button.label = "Click Me";
button.setStyle("color", 0xFFFF00);

//Get and save a reference to a Bitmap object
// containing the contents of the tree file.
treeBitMap = Bitmap(tree.content);

//Place the treeBitMap in a new Image object and
// place it on the canvas near the bottom center of
// the canvas.
treeBitMap.x =
canvasObj.width / 2 - treeBitMap.width/2;
treeBitMap.y = canvasObj.height - treeBitMap.height;

//Make the tree almost invisible. It will be made
// highly visible in conjunction with a
// lightening flash.
newTreeImage.alpha = 0.2;

//Cause the blue background of the tree to
// be transparent.
processChromaKey(treeBitMap);

//Register a timer listener and start the timer
// running.
timer.start();

} //end creationCompleteHandler
//--------------------------------------------------//

//TimerEvent handler. This method is executed each
// time the timer object fires an event.
public function onTimer(event:TimerEvent):void {

//Update the loop counter. Several things depend on
// this counter.
loopCntr++;
if (loopCntr > int.MAX_VALUE-2) {
//Guard against numeric overflow.
loopCntr = 0;
}//end if

//Play a wind sound every 100th timer event only
// if a random value is greater than 0.5. This
// should happen half the time on the average.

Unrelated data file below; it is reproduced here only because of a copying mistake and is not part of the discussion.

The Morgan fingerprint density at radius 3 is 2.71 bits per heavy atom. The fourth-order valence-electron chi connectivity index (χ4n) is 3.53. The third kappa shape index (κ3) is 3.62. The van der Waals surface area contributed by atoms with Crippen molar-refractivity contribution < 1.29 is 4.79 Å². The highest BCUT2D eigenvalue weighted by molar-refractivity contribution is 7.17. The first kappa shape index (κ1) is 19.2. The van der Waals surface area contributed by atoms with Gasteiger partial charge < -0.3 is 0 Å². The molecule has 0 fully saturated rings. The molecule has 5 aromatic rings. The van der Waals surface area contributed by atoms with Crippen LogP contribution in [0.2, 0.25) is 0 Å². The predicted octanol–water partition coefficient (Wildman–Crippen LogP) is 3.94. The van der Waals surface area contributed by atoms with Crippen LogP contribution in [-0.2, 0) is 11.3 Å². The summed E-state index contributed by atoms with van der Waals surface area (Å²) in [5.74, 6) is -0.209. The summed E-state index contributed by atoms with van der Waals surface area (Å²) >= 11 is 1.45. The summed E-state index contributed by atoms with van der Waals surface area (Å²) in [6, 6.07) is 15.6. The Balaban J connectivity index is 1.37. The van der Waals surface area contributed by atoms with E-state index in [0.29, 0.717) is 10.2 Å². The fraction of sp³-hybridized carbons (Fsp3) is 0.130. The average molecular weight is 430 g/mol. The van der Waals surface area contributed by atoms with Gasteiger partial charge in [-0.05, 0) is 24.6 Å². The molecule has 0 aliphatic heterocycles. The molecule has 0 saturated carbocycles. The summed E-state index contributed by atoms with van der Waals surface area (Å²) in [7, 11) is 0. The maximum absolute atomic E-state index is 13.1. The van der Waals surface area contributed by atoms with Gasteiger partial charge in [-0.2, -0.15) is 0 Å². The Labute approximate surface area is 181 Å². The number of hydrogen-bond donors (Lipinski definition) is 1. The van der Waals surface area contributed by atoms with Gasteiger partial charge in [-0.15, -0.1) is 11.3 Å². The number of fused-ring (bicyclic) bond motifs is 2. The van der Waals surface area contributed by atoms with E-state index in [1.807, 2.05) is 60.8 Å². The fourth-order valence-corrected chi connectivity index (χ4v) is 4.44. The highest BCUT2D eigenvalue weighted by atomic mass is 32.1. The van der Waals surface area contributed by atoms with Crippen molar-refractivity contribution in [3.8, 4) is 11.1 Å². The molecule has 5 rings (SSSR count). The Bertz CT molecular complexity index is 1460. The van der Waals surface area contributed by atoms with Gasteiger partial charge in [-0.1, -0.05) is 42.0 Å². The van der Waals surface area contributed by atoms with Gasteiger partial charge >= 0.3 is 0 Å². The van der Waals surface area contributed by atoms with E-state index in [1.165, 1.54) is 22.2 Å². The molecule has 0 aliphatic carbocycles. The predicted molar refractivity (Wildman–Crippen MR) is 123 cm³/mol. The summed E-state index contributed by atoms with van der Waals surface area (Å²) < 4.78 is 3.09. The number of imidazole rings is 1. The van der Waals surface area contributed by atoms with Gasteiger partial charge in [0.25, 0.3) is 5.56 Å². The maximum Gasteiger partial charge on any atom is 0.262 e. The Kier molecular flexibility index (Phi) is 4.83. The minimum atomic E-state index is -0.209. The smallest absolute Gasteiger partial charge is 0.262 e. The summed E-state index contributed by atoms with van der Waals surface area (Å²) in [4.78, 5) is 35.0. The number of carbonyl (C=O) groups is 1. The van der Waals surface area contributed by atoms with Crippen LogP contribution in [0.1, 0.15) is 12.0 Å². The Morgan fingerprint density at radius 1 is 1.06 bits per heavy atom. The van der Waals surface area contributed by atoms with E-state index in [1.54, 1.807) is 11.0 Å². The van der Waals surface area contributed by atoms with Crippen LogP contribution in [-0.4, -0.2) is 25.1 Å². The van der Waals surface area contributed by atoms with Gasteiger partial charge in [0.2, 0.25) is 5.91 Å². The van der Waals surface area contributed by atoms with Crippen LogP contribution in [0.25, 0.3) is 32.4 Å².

if ((loopCntr % 100 == 0)&& (Math.random() > 0.5)) {
wind.play();
}//end if

//Make random changes to the background color.
processBackgroundColor();

//Make changes to the alpha values of the normal
// and flipped sky images.
makeTheCloudsMove();

//Draw a filled circle on this Canvas object.
if (!sizzlePlaying) {
//Erase the circle. Note that this would also
// erase the lightening bolt if it were done while
// the sizzle sound is playing.
graphics.clear();
}//end if

//Make the circle move a very small distance to the
// right. Make it wrap and reappear on the left
//when it reaches the right side of the window.
circleX += dx;
if (circleX > canvasObj.width - radius) {
}//end if
graphics.beginFill(0xffff00);
graphics.endFill();

}//end onTimer
//--------------------------------------------------//

//This function processes the background color. The
// color changes among various shades of cyan when
// there is no lightening bolt. The color changes
// among various shades of dark yellow when there is a
// lightening bolt.
private function processBackgroundColor():void {
if (!sizzlePlaying) {
//Vary background color when there is no
// lightening flash.
if (Math.random() > 0.5) {
if (greenBkgnd < 250){
greenBkgnd += 5;
}//end if
}else {
if(greenBkgnd > 5){
greenBkgnd -= 5;
}//end if
}//end else

if (Math.random() > 0.5) {
if (blueBkgnd < 250){
blueBkgnd += 5;
}//end if
}else {
if(blueBkgnd > 5){
blueBkgnd -= 5;
}//end if
}//end else

}else {
//Vary background color during a lightening flash
if (Math.random() > 0.5) {
if (greenBkgnd < 245){
greenBkgnd += 10;
}//end if
}else {
if(greenBkgnd > 10){
greenBkgnd -= 10;
}//end if
}//end else

if (Math.random() > 0.5) {
if (redBkgnd < 245){
redBkgnd += 10;
}//end if
}else {
if(redBkgnd > 10){
redBkgnd -= 10;
}//end if
}//end else
}//end else

bkgndColor = (redBkgnd << 16) + (greenBkgnd << 8)
+ blueBkgnd;
setStyle("backgroundColor", bkgndColor);
setStyle("backgroundAlpha",0.5);

}//end processBackgroundColor
//--------------------------------------------------//

//This function processes the alpha values of the
// normal and flipped sky images.
// The change in alpha values of the overlapping
// images makes it appear that the clouds are
// moving.